Commerce Secretary William Daley announced today that Minnesota Technology Inc. will receive a total of $358,000 in federal funding to help small manufacturers in the state deal with the year 2000 computer problem.
Minnesota Technology Inc. is affiliated with the Manufacturing Extension Partnership, a program of the Commerce Department's National Institute of Standards and Technology.
"Small manufacturers in Minnesota, and throughout the country, need to pay attention to this potential problem today," said Daley. "If they do not, they risk losing their customers and income," he said. Minnesota's 9,000 manufacturing companies employ over 430,000 workers with an annual payroll of $13 billion. Manufacturing produces $27 billion worth of goods, the largest share of Minnesota's gross product.
Minnesota Technology Inc. President Jacques Koppel said his organization will use the funding to support Y2K action planning and consultation programs which are helping small manufacturers identify and assess potential Y2K problems, develop contingency plans, and plan and manage remediation projects. In addition to offering statewide Y2K workshops, Minnesota Technology also has established a Y2K Help Center to answer questions and distribute Y2K Jumpstart Information Kits. Minnesota Technology's Y2K Team also will be available to conduct on-site assessments for small companies, and businesses will be able to use a special computer lab to test software and hardware prior to installation.
The year 2000 date problem, often called Y2K or the millennium bug, refers to the failure of a computer program or system because the "00" year designation is misinterpreted or mistaken for 1900. The Stamford, Conn.-based GartnerGroup, a leading authority on information technology issues; the National Federation of Independent Business; and other organizations have reported that many small businesses have not yet taken steps to address year 2000 problems. Many that are addressing problems with their computer systems may be overlooking potential problems embedded in other systems such as machine controllers and building control systems.
NIST MEP is a nationwide network of manufacturing extension centers providing a wide array of business and technical assistance to smaller manufacturers in all 50 states, the District of Columbia and Puerto Rico. Through MEP, manufacturers have access to more than 2,000 manufacturing and business advisers whose job is to help firms make changes that lead to greater productivity, increased profits and enhanced global competitiveness.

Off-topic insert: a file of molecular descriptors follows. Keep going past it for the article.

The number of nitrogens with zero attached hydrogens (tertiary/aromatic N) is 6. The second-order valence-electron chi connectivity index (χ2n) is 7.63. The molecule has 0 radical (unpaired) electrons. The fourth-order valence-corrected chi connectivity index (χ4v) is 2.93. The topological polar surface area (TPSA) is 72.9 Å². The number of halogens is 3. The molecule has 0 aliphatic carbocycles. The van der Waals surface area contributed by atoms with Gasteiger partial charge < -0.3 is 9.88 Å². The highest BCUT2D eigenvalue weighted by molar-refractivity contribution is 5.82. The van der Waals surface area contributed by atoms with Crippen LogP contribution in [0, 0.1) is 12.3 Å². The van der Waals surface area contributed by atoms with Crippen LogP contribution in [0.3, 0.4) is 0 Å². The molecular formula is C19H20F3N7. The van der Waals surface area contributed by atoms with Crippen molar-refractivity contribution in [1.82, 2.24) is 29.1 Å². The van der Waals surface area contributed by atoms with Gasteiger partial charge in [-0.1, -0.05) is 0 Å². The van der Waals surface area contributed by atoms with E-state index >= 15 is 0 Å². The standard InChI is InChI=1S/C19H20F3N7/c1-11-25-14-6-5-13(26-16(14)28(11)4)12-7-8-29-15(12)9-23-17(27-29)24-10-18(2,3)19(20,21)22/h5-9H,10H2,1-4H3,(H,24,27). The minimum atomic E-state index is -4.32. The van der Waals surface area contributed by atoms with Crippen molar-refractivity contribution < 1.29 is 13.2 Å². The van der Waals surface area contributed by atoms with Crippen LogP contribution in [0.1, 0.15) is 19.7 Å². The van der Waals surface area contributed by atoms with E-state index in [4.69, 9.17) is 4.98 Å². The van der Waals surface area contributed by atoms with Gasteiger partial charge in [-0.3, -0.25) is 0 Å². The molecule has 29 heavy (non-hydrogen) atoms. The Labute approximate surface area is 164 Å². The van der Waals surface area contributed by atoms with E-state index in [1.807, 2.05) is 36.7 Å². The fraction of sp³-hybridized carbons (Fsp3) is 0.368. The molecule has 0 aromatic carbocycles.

For more information on Y2K or other services, small manufacturers can call 1-800-MEP-4MFG (637-4634) or 1-800-338-7005 to reach Minnesota Technology Inc. or visit the MEP web sites at www.mep.nist.gov or www.minnesotatechnology.org.
Minnesota Technology, Inc. is a public, non-profit corporation established to assist Minnesota companies become more competitive through the application and development of technology.
NIST, an agency of the Commerce Department's Technology Administration, promotes economic growth by working with industry to develop and apply technology, measurements and standards through four partnerships: the Measurement and Standards Laboratories, the Advanced Technology Program, the Manufacturing Extension Partnership and the Baldrige National Quality Program.
In recognition of small manufacturers' extraordinary contributions to the economic strength and well-being of the United States, the U.S. Department of Commerce has declared 1999 as "The Year of the Small Manufacturer." Throughout 1999, NIST MEP and its network of centers are planning a series of events to celebrate the achievements of small manufacturers.